WHAT’S A CARBON TAX, AND HOW DOES IT REDUCE EMISSIONS?
A carbon dioxide tax is a tax on businesses and industries that produce carbon dioxide through their operations. The tax is designed to reduce the output of greenhouse gases and carbon dioxide, a colorless and odorless incombustible gas, into the atmosphere. The tax is imposed with the goal of environmental protection.
Carbon is found in every kind of hydrocarbon fuel (including coal, petroleum and natural gas) and is released as the harmful toxin carbon dioxide (CO2) when this kind of fuel is burned. CO2 is the compound primarily responsible for the “greenhouse” effect of trapping heat within the Earth’s atmosphere, and is therefore one of the primary causes of global warming.
Carbon taxes have been implemented in a number of countries around the world. They take several different forms, but most amount to a straightforward rate of taxation per ton of hydrocarbon fuel used. India has put Rs 200 per ton on coal as Carbon tax.
A carbon tax aims to internalise the externality of climate change by setting a price on the carbon content of energy consumed or greenhouse gas emitted in the production or consumption of goods.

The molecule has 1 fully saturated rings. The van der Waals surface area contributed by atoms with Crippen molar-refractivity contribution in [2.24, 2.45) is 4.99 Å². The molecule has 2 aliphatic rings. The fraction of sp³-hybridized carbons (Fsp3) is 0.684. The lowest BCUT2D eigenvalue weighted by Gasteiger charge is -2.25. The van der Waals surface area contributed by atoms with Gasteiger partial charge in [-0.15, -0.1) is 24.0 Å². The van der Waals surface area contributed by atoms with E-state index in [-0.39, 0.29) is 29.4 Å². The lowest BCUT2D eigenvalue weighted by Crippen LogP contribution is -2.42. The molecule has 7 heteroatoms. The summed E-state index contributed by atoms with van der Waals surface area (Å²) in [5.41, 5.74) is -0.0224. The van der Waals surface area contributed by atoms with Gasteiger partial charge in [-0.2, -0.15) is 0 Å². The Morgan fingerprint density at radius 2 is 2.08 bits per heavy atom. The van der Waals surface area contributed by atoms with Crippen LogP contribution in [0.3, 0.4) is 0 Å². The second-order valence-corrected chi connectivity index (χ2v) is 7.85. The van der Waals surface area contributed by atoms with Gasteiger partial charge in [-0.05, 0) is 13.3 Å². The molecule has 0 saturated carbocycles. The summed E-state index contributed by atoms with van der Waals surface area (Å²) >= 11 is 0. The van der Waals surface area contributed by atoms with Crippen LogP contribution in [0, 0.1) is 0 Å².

Carbon tax regimes will only be effective if harmonised internationally. Different country-wise policies could lead to ‘carbon leakages’ where energy-intensive businesses will most likely move to less strict national regimes.
Advantages of Carbon Tax over other regulation and control
First, a carbon tax regime avoids the problems related to choosing a baseline. In a price approach, the natural baseline is a zero carbon tax.
Second, a carbon tax policy will be better able to adapt to the element of uncertainty which pervades the science of climate change. Quantity limits on emissions are related to the stocks of greenhouse gas emissions, while the price limits are related to the flow of emissions.
From this uncertainty arises another complication of price volatility which is the third reason why a carbon tax policy is likely to cause less volatility in the prices of carbon emissions.
Fourth, quantity limiting policies are often accompanied by administrative arbitrariness and corruption through rent-seeking. This sends off negative signals to investors. In a price-based carbon tax, the investor has an assured long-term regulation to adapt to and can weigh in the costs involved.
Fifth, the most contentious issue in any international negotiation on climate change mitigation either at the level of the World Trade Organisation (WTO) or at the United Nations Framework Convention on Climate Change has been the issue of equity between high-income and low-income countries. The price-based approach in the form of carbon taxes makes it easier to implement such equity-based international adjustments than the quantity-based approach.